Another widespread theory regarding vitamin D and immune function originated from the observation that bacterial and viral infection activity and rates are much higher in winter months. Because blood levels of vitamin D fall significantly in winter months due to less sun exposure and weaker rays from the sun, it seemed logical that these factors might be correlated.

In 2006, a group of scientists researched this theory in more detail and found that the evidence in favor of a seasonal stimulus to increased infections was compelling. The online publication of the Harvard School of Public Health summarized the findings they cited to support their theory.

  1. Vitamin D levels are lowest in winter months.
  2. The active form of vitamin D alters the response of several immune cells, including damping certain damaging inflammatory responses and increasing the production of microbe-fighting proteins.
  3. Children with diagnosed vitamin D deficiency and the resulting condition rickets tend to have compromised immunity, while children who have more sun exposure tend to have stronger immune systems.
  4. Adults who have low vitamin D levels are more likely to report having had a recent cough or other signs of compromised immunity.

Other investigations into this issue have shown more of the same; higher blood levels of vitamin D support optimal immune health. It is very important nutrient necessary for proper immune function. The institute of medicine established that 5,000iu was a safe dose of vitamin d for all adults and that no adverse reactions had ever been reported with long term supplementation of this dose.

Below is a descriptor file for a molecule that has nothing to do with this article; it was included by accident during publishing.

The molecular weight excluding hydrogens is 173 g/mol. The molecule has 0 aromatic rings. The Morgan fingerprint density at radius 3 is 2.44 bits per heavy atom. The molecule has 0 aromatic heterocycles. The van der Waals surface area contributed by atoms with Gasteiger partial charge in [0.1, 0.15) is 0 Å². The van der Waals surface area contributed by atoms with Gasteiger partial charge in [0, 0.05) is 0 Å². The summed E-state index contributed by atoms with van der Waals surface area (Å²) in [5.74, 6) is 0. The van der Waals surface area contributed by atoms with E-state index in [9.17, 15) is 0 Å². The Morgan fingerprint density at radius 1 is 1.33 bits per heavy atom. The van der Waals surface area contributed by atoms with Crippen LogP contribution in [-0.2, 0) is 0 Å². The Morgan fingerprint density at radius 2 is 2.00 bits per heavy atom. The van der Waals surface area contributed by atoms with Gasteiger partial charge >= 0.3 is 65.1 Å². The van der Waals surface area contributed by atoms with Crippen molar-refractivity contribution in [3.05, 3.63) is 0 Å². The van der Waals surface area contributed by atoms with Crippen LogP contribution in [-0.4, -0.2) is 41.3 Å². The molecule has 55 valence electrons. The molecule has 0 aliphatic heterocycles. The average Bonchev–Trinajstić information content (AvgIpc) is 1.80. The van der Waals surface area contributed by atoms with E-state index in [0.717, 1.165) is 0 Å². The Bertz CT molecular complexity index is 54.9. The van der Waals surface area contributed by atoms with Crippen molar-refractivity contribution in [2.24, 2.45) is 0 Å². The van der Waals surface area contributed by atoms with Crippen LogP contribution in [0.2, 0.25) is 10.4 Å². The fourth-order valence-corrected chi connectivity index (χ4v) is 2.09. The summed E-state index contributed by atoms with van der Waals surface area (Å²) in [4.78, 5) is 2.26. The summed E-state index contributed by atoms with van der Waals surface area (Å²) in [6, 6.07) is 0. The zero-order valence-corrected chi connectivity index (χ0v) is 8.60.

Probiotics have long been known to have a beneficial impact on immune function and improve our resistance to pathogenic infections. The clinical data related to probiotics impact on regulating human immune function is broad and convincing with human clinical trials even demonstrating protection against cold and flu viruses.

In one study analysis revealed that L. acidophilus helped to activate genes in our DNA related to viral defense mechanisms. One way they work is by enhancing our non-specific cellular immune response characterized by the activation of potent first-line immune cells like macrophages, natural killers and cytotoxic T-lymphocytes.

All of this research makes sense when you consider that roughly 70-80% of the immune system resides in the lymphatic tissue of the gut. Having an abundant amount of exposure to non-harmful bacteria seems to increase our resistance to harmful bacteria. Think of it as a regular workout for your immune system, which in the end makes it stronger.

There are countless probiotic supplements on the market. What is critical to consider when choosing a product is make sure it contains strain specific, genetically verified bacteria. Many products may contain a lactobacillus acidophilus species but since there are thousands of strains, not all work the same in our body and not all have clinical research.

All trends in the natural health industry are moving towards strain specific, genetically verified probiotics for supplementation because these are the ones backed by clinical trials related to different health conditions. Including daily probiotic supplementation into your daily regimen is a great way to support your immune system through the winter months.


While there is not extensive data or human clinical trials regarding multi-vitamins and their role in supporting the immune system, I have found that including them in a comprehensive immune support protocol increases the overall effectiveness. They provide trace minerals not found in many other supplements and abundant sources of b-vitamins which help the body to deal with stress.

The bottom line